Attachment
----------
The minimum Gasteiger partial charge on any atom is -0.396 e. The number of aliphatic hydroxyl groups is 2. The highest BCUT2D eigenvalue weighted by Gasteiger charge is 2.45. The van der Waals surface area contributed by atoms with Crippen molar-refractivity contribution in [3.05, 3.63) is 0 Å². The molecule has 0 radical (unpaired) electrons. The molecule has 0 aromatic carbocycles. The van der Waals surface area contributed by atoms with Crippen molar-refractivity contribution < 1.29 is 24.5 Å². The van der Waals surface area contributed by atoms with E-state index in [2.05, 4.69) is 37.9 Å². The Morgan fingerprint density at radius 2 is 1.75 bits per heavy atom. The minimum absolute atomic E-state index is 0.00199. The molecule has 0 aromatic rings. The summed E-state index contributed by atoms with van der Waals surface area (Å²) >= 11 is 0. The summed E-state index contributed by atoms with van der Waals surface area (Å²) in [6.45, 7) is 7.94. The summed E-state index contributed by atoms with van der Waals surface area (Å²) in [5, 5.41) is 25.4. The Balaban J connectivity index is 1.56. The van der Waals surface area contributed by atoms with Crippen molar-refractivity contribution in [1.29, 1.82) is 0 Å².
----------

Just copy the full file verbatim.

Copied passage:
The minimum Gasteiger partial charge on any atom is -0.396 e. The number of aliphatic hydroxyl groups is 2. The highest BCUT2D eigenvalue weighted by Gasteiger charge is 2.45. The van der Waals surface area contributed by atoms with Crippen molar-refractivity contribution in [3.05, 3.63) is 0 Å². The molecule has 0 radical (unpaired) electrons. The molecule has 0 aromatic carbocycles. The van der Waals surface area contributed by atoms with Crippen molar-refractivity contribution < 1.29 is 24.5 Å². The van der Waals surface area contributed by atoms with E-state index in [2.05, 4.69) is 37.9 Å². The Morgan fingerprint density at radius 2 is 1.75 bits per heavy atom. The minimum absolute atomic E-state index is 0.00199. The molecule has 0 aromatic rings. The summed E-state index contributed by atoms with van der Waals surface area (Å²) >= 11 is 0. The summed E-state index contributed by atoms with van der Waals surface area (Å²) in [6.45, 7) is 7.94. The summed E-state index contributed by atoms with van der Waals surface area (Å²) in [5, 5.41) is 25.4. The Balaban J connectivity index is 1.56. The van der Waals surface area contributed by atoms with Crippen molar-refractivity contribution in [1.29, 1.82) is 0 Å².